#01071
The Last Days Of Okak (A Frank Willis)

In 1918, at dawn's early light,
The Harmony sat anchored in the bay;
The town they could not know while they slept that night,
Death would come ashore the next day.

The Spanish flu was like a gift straight from hell;
And loved ones slipped away one by one;
That ship came once a year with cargo to sell;
But this time she was as fatal as a gun.

There was no one left to care for an eight-year-old girl,
And a younger brother that she fought to save;
The terror that came from the other side of the world,
Hadn't counted on a little one so brave.

She kept her spirits high and the little boy alive,
Then one night outside she heard a sound;
They thought she was a ghost, saying no one could survive,
It was then the boy needed to be found.

Another week went by, she was all alone,
She ate berries and whatever she could find;
The water turned to ice, she was chilled to the bone,
Finally she was rescued just in time.

They buried all the dead and burned the houses down,
They silenced the town forever more;
Today there is no trace, Mother Nature claimed the ground,
Somewhere in Northern Labrador.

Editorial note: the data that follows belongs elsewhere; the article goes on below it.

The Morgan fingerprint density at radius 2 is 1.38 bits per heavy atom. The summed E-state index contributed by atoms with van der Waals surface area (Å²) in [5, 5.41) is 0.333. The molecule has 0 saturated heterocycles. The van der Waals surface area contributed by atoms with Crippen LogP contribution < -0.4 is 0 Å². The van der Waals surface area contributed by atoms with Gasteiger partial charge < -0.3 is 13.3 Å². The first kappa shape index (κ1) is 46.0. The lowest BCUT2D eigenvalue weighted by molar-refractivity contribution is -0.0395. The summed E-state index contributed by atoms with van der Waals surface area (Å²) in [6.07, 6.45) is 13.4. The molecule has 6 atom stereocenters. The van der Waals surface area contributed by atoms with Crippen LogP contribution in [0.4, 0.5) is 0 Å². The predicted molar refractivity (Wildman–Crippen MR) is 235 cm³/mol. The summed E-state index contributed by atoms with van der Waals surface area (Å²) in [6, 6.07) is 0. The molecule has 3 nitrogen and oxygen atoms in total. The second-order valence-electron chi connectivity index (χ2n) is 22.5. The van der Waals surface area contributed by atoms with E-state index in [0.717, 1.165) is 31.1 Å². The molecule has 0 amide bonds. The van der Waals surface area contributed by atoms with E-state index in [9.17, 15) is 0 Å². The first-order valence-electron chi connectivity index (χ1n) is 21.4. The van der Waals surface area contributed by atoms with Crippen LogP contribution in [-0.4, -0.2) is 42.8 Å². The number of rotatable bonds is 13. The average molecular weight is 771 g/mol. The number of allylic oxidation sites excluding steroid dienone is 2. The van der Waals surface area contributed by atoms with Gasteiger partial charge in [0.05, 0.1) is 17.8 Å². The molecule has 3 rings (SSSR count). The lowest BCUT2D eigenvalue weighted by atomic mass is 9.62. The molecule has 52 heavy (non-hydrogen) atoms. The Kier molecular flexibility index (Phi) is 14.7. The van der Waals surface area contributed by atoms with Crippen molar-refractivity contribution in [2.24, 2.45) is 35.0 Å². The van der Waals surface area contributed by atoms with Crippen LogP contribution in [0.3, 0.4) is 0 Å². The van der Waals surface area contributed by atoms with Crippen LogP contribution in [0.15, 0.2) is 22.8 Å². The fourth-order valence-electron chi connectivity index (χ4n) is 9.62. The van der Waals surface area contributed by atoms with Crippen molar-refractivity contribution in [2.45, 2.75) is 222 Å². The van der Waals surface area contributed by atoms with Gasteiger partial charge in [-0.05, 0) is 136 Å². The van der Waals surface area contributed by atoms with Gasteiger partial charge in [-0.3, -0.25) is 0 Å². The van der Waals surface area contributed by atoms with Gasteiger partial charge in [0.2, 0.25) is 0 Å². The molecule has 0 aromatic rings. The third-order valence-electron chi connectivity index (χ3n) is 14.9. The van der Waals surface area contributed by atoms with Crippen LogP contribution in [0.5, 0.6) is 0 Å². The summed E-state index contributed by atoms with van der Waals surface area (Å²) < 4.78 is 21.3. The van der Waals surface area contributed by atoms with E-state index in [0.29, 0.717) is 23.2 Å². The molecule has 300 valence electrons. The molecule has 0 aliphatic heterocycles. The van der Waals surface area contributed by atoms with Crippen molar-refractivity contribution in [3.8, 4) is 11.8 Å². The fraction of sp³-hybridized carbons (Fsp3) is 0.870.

In 1918, at dawn's early light,
The Harmony sat anchored in the bay.

####.... A Frank Willis and Fred Petersen. Performance rights administered by SOCAN. All rights reserved ....####
Recorded by A Frank Willis (Life Goes On ©1997.)

See more songs by A Frank Willis.

From Newfoundland and Labrador Heritage Web Site:
1918 Spanish Flu - the Moravian supply ship Harmony arrived in Okak, Labrador, on November 4, 1918. Within hours of the ship's departure on November 8, many people in the village began showing signs of illness. Two weeks later, 70 Okak residents were dead and the disease had spread to nearby hunting camps. Seven-year-old Martha Joshua survived alone for five weeks in nearby Uivaq before a search party from Okak found her in early January. After the influenza killed her entire family, Joshua survived alone by eating hard bread and melting snow for drinking water. By the end of December, the virus had decimated Okak, killing 204 of its 263 residents. ~ Jenny Higgins ©2007.



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